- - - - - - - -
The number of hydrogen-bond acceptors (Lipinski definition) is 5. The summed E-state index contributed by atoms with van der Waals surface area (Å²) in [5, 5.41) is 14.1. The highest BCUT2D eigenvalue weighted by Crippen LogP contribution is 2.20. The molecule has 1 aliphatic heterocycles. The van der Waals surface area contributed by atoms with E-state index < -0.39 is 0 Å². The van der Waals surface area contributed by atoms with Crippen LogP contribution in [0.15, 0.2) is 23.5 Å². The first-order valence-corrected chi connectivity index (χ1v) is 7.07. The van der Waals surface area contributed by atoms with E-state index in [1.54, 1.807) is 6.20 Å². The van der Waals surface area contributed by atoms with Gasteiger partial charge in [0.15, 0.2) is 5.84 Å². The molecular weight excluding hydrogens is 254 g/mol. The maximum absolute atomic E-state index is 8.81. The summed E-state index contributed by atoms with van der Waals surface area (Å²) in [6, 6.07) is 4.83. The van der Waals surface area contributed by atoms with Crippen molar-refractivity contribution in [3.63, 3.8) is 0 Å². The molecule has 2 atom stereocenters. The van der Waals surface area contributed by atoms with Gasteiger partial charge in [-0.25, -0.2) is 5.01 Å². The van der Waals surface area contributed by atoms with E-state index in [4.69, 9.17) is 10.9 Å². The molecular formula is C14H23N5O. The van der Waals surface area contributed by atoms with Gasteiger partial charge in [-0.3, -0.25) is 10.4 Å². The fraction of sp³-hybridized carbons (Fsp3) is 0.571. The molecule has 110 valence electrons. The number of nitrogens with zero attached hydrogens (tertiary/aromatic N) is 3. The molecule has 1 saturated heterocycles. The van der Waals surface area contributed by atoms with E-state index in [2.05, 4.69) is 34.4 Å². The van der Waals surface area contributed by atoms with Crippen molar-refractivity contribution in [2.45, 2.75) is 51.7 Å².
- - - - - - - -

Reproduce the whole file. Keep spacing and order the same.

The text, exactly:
The number of hydrogen-bond acceptors (Lipinski definition) is 5. The summed E-state index contributed by atoms with van der Waals surface area (Å²) in [5, 5.41) is 14.1. The highest BCUT2D eigenvalue weighted by Crippen LogP contribution is 2.20. The molecule has 1 aliphatic heterocycles. The van der Waals surface area contributed by atoms with E-state index < -0.39 is 0 Å². The van der Waals surface area contributed by atoms with Crippen LogP contribution in [0.15, 0.2) is 23.5 Å². The first-order valence-corrected chi connectivity index (χ1v) is 7.07. The van der Waals surface area contributed by atoms with E-state index in [1.54, 1.807) is 6.20 Å². The van der Waals surface area contributed by atoms with Gasteiger partial charge in [0.15, 0.2) is 5.84 Å². The molecular weight excluding hydrogens is 254 g/mol. The maximum absolute atomic E-state index is 8.81. The summed E-state index contributed by atoms with van der Waals surface area (Å²) in [6, 6.07) is 4.83. The van der Waals surface area contributed by atoms with Crippen molar-refractivity contribution in [3.63, 3.8) is 0 Å². The molecule has 2 atom stereocenters. The van der Waals surface area contributed by atoms with Gasteiger partial charge in [-0.25, -0.2) is 5.01 Å². The van der Waals surface area contributed by atoms with E-state index in [4.69, 9.17) is 10.9 Å². The molecular formula is C14H23N5O. The van der Waals surface area contributed by atoms with Gasteiger partial charge in [-0.3, -0.25) is 10.4 Å². The fraction of sp³-hybridized carbons (Fsp3) is 0.571. The molecule has 110 valence electrons. The number of nitrogens with zero attached hydrogens (tertiary/aromatic N) is 3. The molecule has 1 saturated heterocycles. The van der Waals surface area contributed by atoms with E-state index in [2.05, 4.69) is 34.4 Å². The van der Waals surface area contributed by atoms with Crippen molar-refractivity contribution in [2.45, 2.75) is 51.7 Å².